“I’ll explain everything later. Right now, we got to go. See you later, Theresa.” He waved to Theresa, who waved back hesitantly as he burst through the door and took off down the street.

Mustang struggled to keep up with him. It occurred to him, perhaps a little too late, that this was possibly an attempted kidnapping and he should be doing more to get out of this situation. After all, Mr. No Name was covered in blood and seemed to be on the verge of panicking.

“It’s not far. You know a doctor, right? Preferably one that doesn’t work for the military. Fuck, I forgot about that. But you have to know one, right?” Mr. No Name rambled as he pulled Mustang through the streets.

Mustang, now a bit more cognizant of what was happening, dug his heels into the ground and yanked his arm out of the man’s grip.

Mr. No Name whipped back around to him, looking positively livid. Mustang’s gloves were still on his hands. One snap and this could all be dealt with.

“I don’t have time for this. We need to go now. He’s dying and the other one… fuck man, I don’t even know what’s wrong with the other one.”

“I’m not going anywhere with you. I don’t know you.”

The girls had all been adamant that Mr. No Name was fine. One of their preferred clients, in fact. Mustang still wasn’t willing to go to a random place with this man.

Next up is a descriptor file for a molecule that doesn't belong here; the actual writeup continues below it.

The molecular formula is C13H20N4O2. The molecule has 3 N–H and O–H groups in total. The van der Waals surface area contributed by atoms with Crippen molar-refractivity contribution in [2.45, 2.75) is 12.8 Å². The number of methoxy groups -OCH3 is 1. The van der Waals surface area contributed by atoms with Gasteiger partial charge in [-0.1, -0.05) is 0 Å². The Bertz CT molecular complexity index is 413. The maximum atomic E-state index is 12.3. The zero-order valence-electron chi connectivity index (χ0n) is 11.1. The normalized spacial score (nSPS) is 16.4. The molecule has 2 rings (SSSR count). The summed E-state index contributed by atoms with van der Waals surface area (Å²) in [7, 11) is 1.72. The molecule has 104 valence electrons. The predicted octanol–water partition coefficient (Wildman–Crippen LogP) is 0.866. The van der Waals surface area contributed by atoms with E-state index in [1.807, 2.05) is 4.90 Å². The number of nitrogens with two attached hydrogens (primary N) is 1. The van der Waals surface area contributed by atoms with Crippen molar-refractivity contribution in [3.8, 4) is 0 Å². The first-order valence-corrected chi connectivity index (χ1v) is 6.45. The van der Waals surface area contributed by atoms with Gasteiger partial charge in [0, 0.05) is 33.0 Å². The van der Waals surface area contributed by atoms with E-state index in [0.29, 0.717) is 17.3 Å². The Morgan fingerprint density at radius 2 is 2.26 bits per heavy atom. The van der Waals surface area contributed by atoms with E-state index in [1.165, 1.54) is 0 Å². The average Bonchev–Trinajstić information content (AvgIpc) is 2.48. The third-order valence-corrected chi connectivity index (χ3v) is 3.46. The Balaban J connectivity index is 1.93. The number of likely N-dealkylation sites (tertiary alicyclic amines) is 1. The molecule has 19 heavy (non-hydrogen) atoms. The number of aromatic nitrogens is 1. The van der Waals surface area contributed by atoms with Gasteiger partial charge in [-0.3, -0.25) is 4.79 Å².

Mr. No Name gripped his bloody hands in his hair and let out a series of strangled cries. “Alright, alright. You'll get the long version later. Short version: Father forced Ed and Al to do some sort of fucked up transmutation and now Ed’s missing an arm and a leg and Al’s in a suit of armor and I know fuck-all about alchemy but I do know that Ed’s dying and he needs a doctor. My gang said I could probably trust you and you got Father and Wrath nervous so do not make me regret seeking you out.”

Mustang started. “Ed and Al?” His Ed and Al? The Ed and Al he had been searching for since Trisha Elric died all those years ago? “Who are you?”

“My name’s Greed. You’ll get the long version later. Please, just help me.” Mr. No Name or Greed (which was an even more unbelievable name) sounded desperate. He looked desperate.

Mustang hesitated. This felt too good to be true. Ed and Al just landed in his lap after all these years. And this Greed person seemed to be right at the heart of the plot. Who were Wrath and Father? Logically, he knew he shouldn’t trust him. He should burn him to a crisp and leave his ashes floating in the wind.

But he was good at reading people. He knew what people looked like when they were desperate. From the streets. From Ishval. From Trisha Elric gripping his arm as the last bit of life in her body left. He knew what desperation looked like. And it looked like this.

He might be walking into a trap. He might be dooming his entire mission to failure.

He swallowed, tugged at his gloves, and nodded. “Lead the way.”

The look of relief that washed over Greed’s face told him he had made the right choice. As they ran to a non-descript, derelict building not far from Aunt Chris’ bar and climbed through the window, Mustang knew he had made the right choice.

“Greed?” A tinny, small voice came from the corner of the room.